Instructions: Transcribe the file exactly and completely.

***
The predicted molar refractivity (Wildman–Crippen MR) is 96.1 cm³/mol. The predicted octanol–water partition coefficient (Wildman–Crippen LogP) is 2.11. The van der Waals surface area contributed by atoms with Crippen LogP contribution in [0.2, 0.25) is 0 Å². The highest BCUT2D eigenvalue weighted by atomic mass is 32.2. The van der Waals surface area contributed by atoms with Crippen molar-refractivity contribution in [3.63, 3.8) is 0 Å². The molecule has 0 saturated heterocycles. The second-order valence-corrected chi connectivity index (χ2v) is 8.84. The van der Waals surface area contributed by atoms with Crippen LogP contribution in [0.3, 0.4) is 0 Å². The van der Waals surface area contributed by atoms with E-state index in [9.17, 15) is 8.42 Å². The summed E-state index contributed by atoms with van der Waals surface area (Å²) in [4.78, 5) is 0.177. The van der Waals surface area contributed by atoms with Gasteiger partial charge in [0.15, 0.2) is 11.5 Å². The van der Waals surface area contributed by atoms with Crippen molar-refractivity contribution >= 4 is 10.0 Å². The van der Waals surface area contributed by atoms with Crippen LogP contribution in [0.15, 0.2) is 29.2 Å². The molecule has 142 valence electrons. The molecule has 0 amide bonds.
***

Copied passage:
The predicted molar refractivity (Wildman–Crippen MR) is 96.1 cm³/mol. The predicted octanol–water partition coefficient (Wildman–Crippen LogP) is 2.11. The van der Waals surface area contributed by atoms with Crippen LogP contribution in [0.2, 0.25) is 0 Å². The highest BCUT2D eigenvalue weighted by atomic mass is 32.2. The van der Waals surface area contributed by atoms with Crippen molar-refractivity contribution in [3.63, 3.8) is 0 Å². The molecule has 0 saturated heterocycles. The second-order valence-corrected chi connectivity index (χ2v) is 8.84. The van der Waals surface area contributed by atoms with Crippen LogP contribution in [0.3, 0.4) is 0 Å². The van der Waals surface area contributed by atoms with E-state index in [9.17, 15) is 8.42 Å². The summed E-state index contributed by atoms with van der Waals surface area (Å²) in [4.78, 5) is 0.177. The van der Waals surface area contributed by atoms with Gasteiger partial charge in [0.15, 0.2) is 11.5 Å². The van der Waals surface area contributed by atoms with Crippen molar-refractivity contribution >= 4 is 10.0 Å². The van der Waals surface area contributed by atoms with Crippen LogP contribution in [0.15, 0.2) is 29.2 Å². The molecule has 142 valence electrons. The molecule has 0 amide bonds.